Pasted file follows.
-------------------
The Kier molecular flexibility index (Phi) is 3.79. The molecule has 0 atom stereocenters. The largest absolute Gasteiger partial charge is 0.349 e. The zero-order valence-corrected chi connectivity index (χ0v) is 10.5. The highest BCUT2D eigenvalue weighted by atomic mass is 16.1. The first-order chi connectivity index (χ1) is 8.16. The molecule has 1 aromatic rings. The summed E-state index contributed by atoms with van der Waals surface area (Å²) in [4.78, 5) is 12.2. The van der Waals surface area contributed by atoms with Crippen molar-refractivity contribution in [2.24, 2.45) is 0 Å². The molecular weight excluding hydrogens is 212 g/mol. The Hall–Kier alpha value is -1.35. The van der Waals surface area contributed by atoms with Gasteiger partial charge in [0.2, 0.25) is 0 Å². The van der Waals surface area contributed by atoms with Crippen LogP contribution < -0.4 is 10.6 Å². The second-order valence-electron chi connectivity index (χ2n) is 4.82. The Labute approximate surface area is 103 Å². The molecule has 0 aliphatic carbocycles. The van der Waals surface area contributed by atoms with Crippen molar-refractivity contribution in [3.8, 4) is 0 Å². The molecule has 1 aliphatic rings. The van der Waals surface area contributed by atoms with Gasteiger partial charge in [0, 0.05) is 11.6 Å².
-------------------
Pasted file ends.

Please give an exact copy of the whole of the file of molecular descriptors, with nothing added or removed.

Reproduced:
The Kier molecular flexibility index (Phi) is 3.79. The molecule has 0 atom stereocenters. The largest absolute Gasteiger partial charge is 0.349 e. The zero-order valence-corrected chi connectivity index (χ0v) is 10.5. The highest BCUT2D eigenvalue weighted by atomic mass is 16.1. The first-order chi connectivity index (χ1) is 8.16. The molecule has 1 aromatic rings. The summed E-state index contributed by atoms with van der Waals surface area (Å²) in [4.78, 5) is 12.2. The van der Waals surface area contributed by atoms with Crippen molar-refractivity contribution in [2.24, 2.45) is 0 Å². The molecular weight excluding hydrogens is 212 g/mol. The Hall–Kier alpha value is -1.35. The van der Waals surface area contributed by atoms with Gasteiger partial charge in [0.2, 0.25) is 0 Å². The van der Waals surface area contributed by atoms with Crippen LogP contribution < -0.4 is 10.6 Å². The second-order valence-electron chi connectivity index (χ2n) is 4.82. The Labute approximate surface area is 103 Å². The molecule has 0 aliphatic carbocycles. The van der Waals surface area contributed by atoms with Crippen molar-refractivity contribution in [3.8, 4) is 0 Å². The molecule has 1 aliphatic rings. The van der Waals surface area contributed by atoms with Gasteiger partial charge in [0, 0.05) is 11.6 Å².